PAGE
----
Introduced in 0.3.1
apps:clone <old-app> <new-app> # Clones an app apps:create <app> # Create a new app apps:destroy <app> # Permanently destroy an app apps:exists <app> # Checks if an app exists apps:list # List your apps apps:lock <app> # Locks an app for deployment apps:locked <app> # Checks if an app is locked for deployment apps:rename <old-app> <new-app> # Rename an app apps:report [<app>] [<flag>] # Display report about an app apps:unlock <app> # Unlocks an app for deployment
Introduced in 0.8.1. Use the
apps command for older versions.
You can easily list all available applications using the
Note that you can easily hide extra output from Dokku commands by using the
--quiet flag, which makes it easier to parse on the command line.
Checking if an application exists
For CI/CD pipelines, it may be useful to see if an application exists before creating a "review" application for a specific branch. You can do so via the
apps:exists command will return non-zero if the application does not exist, and zero if it does.
Manually creating an application
A common pattern for deploying applications to Dokku is to configure an application before deploying it. You can do so via the
Once created, you can configure the application as normal, and deploy the application whenever ready. This is useful for cases where you may wish to do any of the following kinds of tasks:
- Configure domain names and SSL certificates.
- Create and link datastores.
- Set environment variables.
Removing a deployed app
In some cases, you may need to destroy an application, whether it is because the application is temporary or because it was misconfigured. In these cases, you can use the
apps:destroy command. Performing any destructive actions in Dokku requires confirmation, and this command will ask for the name of the application being deleted before doing so.
This will prompt you to verify the application's name before destroying it. You may also use the
--force flag to circumvent this verification process:
--force flag can also be specified on the command vs globally:
Destroying an application will unlink all linked services and destroy any config related to the application. Note that linked services will retain their data for later use (or removal).
Renaming a deployed app
Introduced in 0.4.7
You can rename a deployed app using the
apps:rename command. Note that the application must have been deployed at least once, or the rename will not complete successfully:
Destroying node-js-app (including all add-ons) -----> Cleaning up... -----> Building io-js-app from herokuish... -----> Adding BUILD_ENV to build environment... -----> Node.js app detected -----> Creating runtime environment ... =====> Application deployed: http://io-js-app.ci.dokku.me Renaming node-js-app to io-js-app... done
This will copy all of your app's contents into a new app directory with the name of your choice, delete your old app, then rebuild the new version of the app and deploy it. All of your config variables, including database urls, will be preserved.
By default, Dokku will deploy the renamed app, though you can skip the deploy by using the
Cloning an existing app
Introduced in 0.11.5
You can clone an existing app using the
apps:clone command. Note that the application must have been deployed at least once, or cloning will not complete successfully:
This will copy all of your app's contents into a new app directory with the name of your choice and then rebuild the new version of the app and deploy it with the following caveats:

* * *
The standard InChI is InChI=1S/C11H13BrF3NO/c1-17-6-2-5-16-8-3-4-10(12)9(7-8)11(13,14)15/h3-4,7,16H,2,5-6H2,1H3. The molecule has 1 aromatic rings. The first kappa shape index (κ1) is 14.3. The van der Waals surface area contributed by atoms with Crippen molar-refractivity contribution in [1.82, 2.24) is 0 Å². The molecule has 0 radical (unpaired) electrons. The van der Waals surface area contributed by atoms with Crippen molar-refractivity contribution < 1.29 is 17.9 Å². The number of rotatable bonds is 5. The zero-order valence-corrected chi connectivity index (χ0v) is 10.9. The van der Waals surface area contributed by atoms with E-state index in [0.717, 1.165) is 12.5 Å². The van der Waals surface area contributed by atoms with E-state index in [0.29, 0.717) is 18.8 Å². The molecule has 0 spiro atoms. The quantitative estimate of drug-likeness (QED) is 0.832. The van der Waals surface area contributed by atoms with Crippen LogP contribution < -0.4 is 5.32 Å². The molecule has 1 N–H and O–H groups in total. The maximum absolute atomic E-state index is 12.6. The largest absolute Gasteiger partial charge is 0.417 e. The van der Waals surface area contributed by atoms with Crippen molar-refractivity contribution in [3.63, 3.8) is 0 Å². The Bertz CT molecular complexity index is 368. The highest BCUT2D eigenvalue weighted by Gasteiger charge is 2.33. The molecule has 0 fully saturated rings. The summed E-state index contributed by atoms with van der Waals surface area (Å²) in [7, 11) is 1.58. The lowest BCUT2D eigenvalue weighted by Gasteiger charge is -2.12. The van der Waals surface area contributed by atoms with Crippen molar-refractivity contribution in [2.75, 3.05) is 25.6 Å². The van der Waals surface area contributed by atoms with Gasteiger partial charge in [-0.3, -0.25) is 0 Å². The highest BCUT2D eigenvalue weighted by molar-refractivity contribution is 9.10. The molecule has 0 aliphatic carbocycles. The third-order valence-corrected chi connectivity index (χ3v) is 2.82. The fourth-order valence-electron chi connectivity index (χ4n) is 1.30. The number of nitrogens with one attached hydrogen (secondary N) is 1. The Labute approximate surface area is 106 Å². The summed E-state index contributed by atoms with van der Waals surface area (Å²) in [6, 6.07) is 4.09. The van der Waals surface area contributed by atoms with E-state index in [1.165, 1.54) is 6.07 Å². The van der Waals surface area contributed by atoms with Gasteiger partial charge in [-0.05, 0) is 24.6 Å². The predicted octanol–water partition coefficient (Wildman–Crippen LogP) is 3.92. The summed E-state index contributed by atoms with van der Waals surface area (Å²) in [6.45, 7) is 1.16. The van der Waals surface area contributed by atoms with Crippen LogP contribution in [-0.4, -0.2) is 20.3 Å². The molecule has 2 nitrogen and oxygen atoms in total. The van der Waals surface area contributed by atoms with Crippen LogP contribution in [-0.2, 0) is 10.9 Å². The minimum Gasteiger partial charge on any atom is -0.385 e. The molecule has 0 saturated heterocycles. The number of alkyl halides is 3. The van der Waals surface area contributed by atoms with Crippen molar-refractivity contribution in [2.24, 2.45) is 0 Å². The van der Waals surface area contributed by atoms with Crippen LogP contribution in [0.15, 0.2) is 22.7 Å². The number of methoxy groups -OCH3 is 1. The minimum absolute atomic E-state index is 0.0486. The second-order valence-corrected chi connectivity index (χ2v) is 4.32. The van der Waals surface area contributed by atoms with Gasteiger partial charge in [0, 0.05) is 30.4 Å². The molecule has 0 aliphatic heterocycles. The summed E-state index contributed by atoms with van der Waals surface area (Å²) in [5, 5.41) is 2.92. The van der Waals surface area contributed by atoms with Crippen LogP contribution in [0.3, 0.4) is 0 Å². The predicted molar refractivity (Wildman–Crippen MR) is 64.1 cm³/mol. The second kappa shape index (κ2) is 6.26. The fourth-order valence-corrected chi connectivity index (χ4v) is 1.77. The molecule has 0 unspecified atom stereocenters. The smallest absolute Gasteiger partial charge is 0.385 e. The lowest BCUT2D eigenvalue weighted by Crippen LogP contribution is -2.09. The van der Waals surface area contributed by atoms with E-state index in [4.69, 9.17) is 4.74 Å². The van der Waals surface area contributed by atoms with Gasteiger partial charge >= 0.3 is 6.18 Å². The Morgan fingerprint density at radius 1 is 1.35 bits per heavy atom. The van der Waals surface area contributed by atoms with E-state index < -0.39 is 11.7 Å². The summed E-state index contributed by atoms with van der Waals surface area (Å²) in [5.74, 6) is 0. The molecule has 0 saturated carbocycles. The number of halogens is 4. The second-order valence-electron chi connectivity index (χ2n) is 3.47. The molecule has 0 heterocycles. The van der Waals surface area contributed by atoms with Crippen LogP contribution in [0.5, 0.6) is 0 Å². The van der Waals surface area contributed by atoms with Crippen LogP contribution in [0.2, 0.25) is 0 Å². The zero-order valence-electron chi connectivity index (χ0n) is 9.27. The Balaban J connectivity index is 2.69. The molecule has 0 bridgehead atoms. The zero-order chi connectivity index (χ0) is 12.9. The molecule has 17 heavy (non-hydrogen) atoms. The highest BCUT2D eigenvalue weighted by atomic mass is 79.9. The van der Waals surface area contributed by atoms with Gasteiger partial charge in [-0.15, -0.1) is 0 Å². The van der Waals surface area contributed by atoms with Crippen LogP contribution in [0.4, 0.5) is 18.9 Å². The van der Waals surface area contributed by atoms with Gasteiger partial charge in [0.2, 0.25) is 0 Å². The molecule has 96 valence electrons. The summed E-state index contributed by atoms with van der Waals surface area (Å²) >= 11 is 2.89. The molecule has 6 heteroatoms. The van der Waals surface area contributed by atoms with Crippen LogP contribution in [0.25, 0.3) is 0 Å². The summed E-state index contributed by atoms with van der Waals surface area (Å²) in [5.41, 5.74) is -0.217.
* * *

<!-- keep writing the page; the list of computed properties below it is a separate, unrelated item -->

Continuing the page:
- All of your environment variables, including database urls, will be preserved.
- Custom domains are not applied to the new app.
- SSL certificates will not be copied to the new app.
- Port mappings with the scheme
443will be skipped.
If you have exposed specific ports via
docker-options plugin, or performed anything that cannot be done against multiple applications,
apps:clone may result in errors.
By default, Dokku will deploy this new app, though you can skip the deploy by using the
Finally, if the application already exists, you may wish to ignore errors resulting from attempting to clone over it. To do so, you can use the
--ignore-existing flag. A warning will be emitted, but the command will return
Locking app deploys
Introduced in 0.11.6
If you wish to disable deploying for a period of time, this can be done via deploy locks. Normally, deploy locks exist only for the duration of a deploy so as to avoid deploys from colliding, but a deploy lock can be created by running the
Unlocking app deploys
Introduced in 0.11.6
In some cases, it may be necessary to remove an existing deploy lock. This can be performed via the
Removing the deploy lock will not stop in progress deploys. At this time, in progress deploys will need to be manually terminated by someone with server access.
Checking lock status
Introduced in 0.13.0
In some cases, you may wish to inspect the state of an app lock. To do so, you can issue an
apps:lock command. This will exit non-zero if there is no app lock in place.
Displaying reports for an app
Introduced in 0.8.1
You can get a report about the deployed apps using the
=====> node-js-app app information App created at: 1635126111 App dir: /home/dokku/node-js-app App deploy source: git App deploy source metadata: cd7b8afccb202f222e7dc7b427553e71ba5ddafd App locked: false =====> python-sample app information App created at: 1635126000 App dir: /home/dokku/python-sample App deploy source: App deploy source metadata: App locked: false =====> ruby-sample app information App created at: 1635122462 App dir: /home/dokku/ruby-sample App deploy source: git App deploy source metadata: c60921ea2799ca108276414b95ea197f16798d51 App locked: false
You can run the command for a specific app also.
You can pass flags which will output only the value of the specific information you want. For example: